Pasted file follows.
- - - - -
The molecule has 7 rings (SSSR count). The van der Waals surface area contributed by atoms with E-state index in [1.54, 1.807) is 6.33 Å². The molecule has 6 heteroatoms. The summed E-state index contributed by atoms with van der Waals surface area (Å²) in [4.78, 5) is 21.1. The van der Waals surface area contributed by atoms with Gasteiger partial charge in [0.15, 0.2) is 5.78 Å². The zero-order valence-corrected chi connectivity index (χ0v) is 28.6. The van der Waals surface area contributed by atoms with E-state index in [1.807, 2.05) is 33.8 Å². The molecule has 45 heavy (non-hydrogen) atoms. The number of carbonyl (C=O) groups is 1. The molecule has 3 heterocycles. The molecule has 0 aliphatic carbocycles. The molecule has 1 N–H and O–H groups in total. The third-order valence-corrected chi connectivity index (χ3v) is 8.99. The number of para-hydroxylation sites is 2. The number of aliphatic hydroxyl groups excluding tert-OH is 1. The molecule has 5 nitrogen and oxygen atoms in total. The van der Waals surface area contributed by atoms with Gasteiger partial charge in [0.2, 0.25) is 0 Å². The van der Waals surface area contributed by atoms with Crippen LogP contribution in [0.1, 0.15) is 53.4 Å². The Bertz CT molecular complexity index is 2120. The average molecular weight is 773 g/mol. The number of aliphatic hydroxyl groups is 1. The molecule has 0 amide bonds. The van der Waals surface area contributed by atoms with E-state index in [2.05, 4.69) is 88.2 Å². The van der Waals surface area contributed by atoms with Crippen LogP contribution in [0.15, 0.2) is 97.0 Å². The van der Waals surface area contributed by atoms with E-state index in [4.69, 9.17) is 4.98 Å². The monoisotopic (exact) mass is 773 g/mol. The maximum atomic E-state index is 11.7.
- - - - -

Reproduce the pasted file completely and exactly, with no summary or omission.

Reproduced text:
The molecule has 7 rings (SSSR count). The van der Waals surface area contributed by atoms with E-state index in [1.54, 1.807) is 6.33 Å². The molecule has 6 heteroatoms. The summed E-state index contributed by atoms with van der Waals surface area (Å²) in [4.78, 5) is 21.1. The van der Waals surface area contributed by atoms with Gasteiger partial charge in [0.15, 0.2) is 5.78 Å². The zero-order valence-corrected chi connectivity index (χ0v) is 28.6. The van der Waals surface area contributed by atoms with E-state index in [1.807, 2.05) is 33.8 Å². The molecule has 45 heavy (non-hydrogen) atoms. The number of carbonyl (C=O) groups is 1. The molecule has 3 heterocycles. The molecule has 0 aliphatic carbocycles. The molecule has 1 N–H and O–H groups in total. The third-order valence-corrected chi connectivity index (χ3v) is 8.99. The number of para-hydroxylation sites is 2. The number of aliphatic hydroxyl groups excluding tert-OH is 1. The molecule has 5 nitrogen and oxygen atoms in total. The van der Waals surface area contributed by atoms with Gasteiger partial charge in [0.2, 0.25) is 0 Å². The van der Waals surface area contributed by atoms with Crippen LogP contribution in [0.1, 0.15) is 53.4 Å². The Bertz CT molecular complexity index is 2120. The average molecular weight is 773 g/mol. The number of aliphatic hydroxyl groups is 1. The molecule has 0 amide bonds. The van der Waals surface area contributed by atoms with E-state index in [2.05, 4.69) is 88.2 Å². The van der Waals surface area contributed by atoms with Crippen LogP contribution in [0.15, 0.2) is 97.0 Å². The van der Waals surface area contributed by atoms with E-state index in [4.69, 9.17) is 4.98 Å². The monoisotopic (exact) mass is 773 g/mol. The maximum atomic E-state index is 11.7.